Anniversary Adventures (Year 2)

There is something enchanting about big cities. That’s one of the things that drew us to make the move up to Northwest Indiana – it only takes an hour to get into the city!

Since we were both gainfully employed for this our second anniversary celebration, we celebrated with a weekend trip a little closer to home. Since it IS so close to home, we were familiar with the city. We’ve done the deep-dish pizza thing. We’ve been to the Bean and Museum Campus. Spent a lot of time in Grant Park and along the Lake Shore. It’s becoming more of a challenge to think outside the box and come up with unique things to do in this city we only dream of calling home.

10703612_10152726773318582_5462052541338151411_n We do have our comfort traditions. If we stay overnight in the city, we tend to stay at the same place and grab breakfast at our favorite brunch stop. We love to stay at the Congress Hotel – we can usually find cheaper rates (because apparently it’s “haunted”?? Who knew…) and it’s got a great view of Grant Park and the lake. Since we’re getting the haunted hotel discount, we do spring for the extra “lake view” fees.  And breakfast at Yolk is always a must during an overnight stay. They are only open until 3:00pm and have the greatest breakfast and lunch combo menu. So Jonathan could get a burger and I could get pancakes. (We don’t. We’re creatures of habit and have settled on ALWAYS getting some kind of skillet – it’s an amazing breakfast).

But of course it’s most fun to try to find new things to do. So we took the train in, dropped off our bags, grabbed some brunch, and then started on our new adventure! Jonathan has always talked about kayaking through the canal. So we found a groupon that saved us some money and made the trek up to possibly the furthest away kayak rental place. Just meant we had our work cut out for us if we wanted to make it to the end and back!

IMG_6109Kayaking is NOT easy. I have watched people kayak before. It doesn’t look very complicated. Before we left, they taught us how to sit, how to use the paddle, how not to use the paddle, and how to avoid tipping the kayak. With all that information, plus a quick study of the map, we were gracefully slipping into the kayaks and taking off on our adventure. Now, for those who know me, physically activity can make me crabby. Particularly if I think it should be easier than it is. The first stretch of our trip was against the current. And we had a long stretch of boring sights before we saw any skyscrapers. Jonathan’s manly strength and exceptionally long arms added an additional element of frustration. He was always WAY ahead of me. My arms were so tired before we even made it to the first fork in the canal. But finally we made it to the downtown we knew and recognized some sights we’ve seen while walking, driving, or riding the CTA.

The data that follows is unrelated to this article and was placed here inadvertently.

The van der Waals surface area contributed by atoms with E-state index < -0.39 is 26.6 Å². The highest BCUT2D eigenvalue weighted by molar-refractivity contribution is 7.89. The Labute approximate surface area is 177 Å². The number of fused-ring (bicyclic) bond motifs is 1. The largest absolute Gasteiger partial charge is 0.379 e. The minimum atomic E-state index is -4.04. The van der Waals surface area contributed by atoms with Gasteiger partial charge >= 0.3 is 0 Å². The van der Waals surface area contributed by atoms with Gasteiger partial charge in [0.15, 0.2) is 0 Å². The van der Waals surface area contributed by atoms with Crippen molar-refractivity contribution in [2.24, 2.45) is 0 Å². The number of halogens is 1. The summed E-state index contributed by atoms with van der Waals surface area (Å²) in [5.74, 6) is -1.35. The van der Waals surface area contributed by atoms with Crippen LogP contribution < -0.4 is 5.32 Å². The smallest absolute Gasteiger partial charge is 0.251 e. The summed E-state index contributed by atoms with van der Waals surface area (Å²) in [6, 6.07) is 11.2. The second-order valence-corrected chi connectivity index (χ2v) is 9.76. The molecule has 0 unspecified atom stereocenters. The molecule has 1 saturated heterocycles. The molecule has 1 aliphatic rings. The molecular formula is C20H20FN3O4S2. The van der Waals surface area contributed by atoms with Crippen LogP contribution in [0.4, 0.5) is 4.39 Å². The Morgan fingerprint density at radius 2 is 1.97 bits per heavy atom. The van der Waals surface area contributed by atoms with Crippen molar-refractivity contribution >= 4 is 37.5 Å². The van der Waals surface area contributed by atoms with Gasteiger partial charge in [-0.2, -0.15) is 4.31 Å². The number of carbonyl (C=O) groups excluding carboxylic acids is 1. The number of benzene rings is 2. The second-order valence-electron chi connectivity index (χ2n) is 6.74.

The coolest stretch of the canal was unfortunately the most stressful. Because tiny humans in kayaks are nothing to barges and tour group boats. The water was choppy and I was so afraid we were going be hit or hit something. I was run into the wall by the wake from some boat. At IMG_6134that point I made Jonathan stay between me and the wall. It felt safer for a while. So we made it as far as we felt safe traveling and then made the trip back. By this time our arms were used to the motion and we had the water on our side guiding us back to land. We estimate that we kayaked about 5 miles!

In the end it was a cool experience, even a midst the stress and danger.

We were sweaty and a little damp by the time we were done, so we made a quick stop at our hotel to shower and get pretty for our anniversary dinner date. We decided to try an Italian IMG_6146restaurant. We’d heard from others that it was a good place to eat, but a big part of our choice in going was this was the restaurant catering the dinner the night before Jonathan runs the Chicago marathon. So he wanted to see how the food and his stomach got along. So we walked a few blocks from our hotel to Lou Malnati’s for some dinner.